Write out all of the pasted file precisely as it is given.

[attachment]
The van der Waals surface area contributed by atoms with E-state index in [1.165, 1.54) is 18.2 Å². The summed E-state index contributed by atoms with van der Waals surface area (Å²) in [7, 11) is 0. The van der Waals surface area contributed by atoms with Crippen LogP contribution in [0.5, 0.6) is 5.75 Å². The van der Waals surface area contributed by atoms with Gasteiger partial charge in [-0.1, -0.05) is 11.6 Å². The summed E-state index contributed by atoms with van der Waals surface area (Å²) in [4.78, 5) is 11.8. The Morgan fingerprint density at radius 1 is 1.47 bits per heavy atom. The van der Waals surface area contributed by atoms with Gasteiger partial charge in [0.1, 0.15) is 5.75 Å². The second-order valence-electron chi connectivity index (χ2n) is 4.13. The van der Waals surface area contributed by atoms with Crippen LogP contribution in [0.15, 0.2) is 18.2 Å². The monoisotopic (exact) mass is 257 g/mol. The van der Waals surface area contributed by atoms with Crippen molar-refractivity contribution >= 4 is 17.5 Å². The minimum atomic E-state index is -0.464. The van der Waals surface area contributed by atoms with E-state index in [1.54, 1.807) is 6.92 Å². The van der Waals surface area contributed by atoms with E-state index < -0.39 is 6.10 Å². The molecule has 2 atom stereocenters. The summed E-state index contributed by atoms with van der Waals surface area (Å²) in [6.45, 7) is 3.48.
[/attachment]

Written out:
The van der Waals surface area contributed by atoms with E-state index in [1.165, 1.54) is 18.2 Å². The summed E-state index contributed by atoms with van der Waals surface area (Å²) in [7, 11) is 0. The van der Waals surface area contributed by atoms with Crippen LogP contribution in [0.5, 0.6) is 5.75 Å². The van der Waals surface area contributed by atoms with Gasteiger partial charge in [-0.1, -0.05) is 11.6 Å². The summed E-state index contributed by atoms with van der Waals surface area (Å²) in [4.78, 5) is 11.8. The Morgan fingerprint density at radius 1 is 1.47 bits per heavy atom. The van der Waals surface area contributed by atoms with Gasteiger partial charge in [0.1, 0.15) is 5.75 Å². The second-order valence-electron chi connectivity index (χ2n) is 4.13. The van der Waals surface area contributed by atoms with Crippen LogP contribution in [0.15, 0.2) is 18.2 Å². The monoisotopic (exact) mass is 257 g/mol. The van der Waals surface area contributed by atoms with Crippen molar-refractivity contribution >= 4 is 17.5 Å². The minimum atomic E-state index is -0.464. The van der Waals surface area contributed by atoms with E-state index in [1.54, 1.807) is 6.92 Å². The van der Waals surface area contributed by atoms with E-state index < -0.39 is 6.10 Å². The molecule has 2 atom stereocenters. The summed E-state index contributed by atoms with van der Waals surface area (Å²) in [6.45, 7) is 3.48.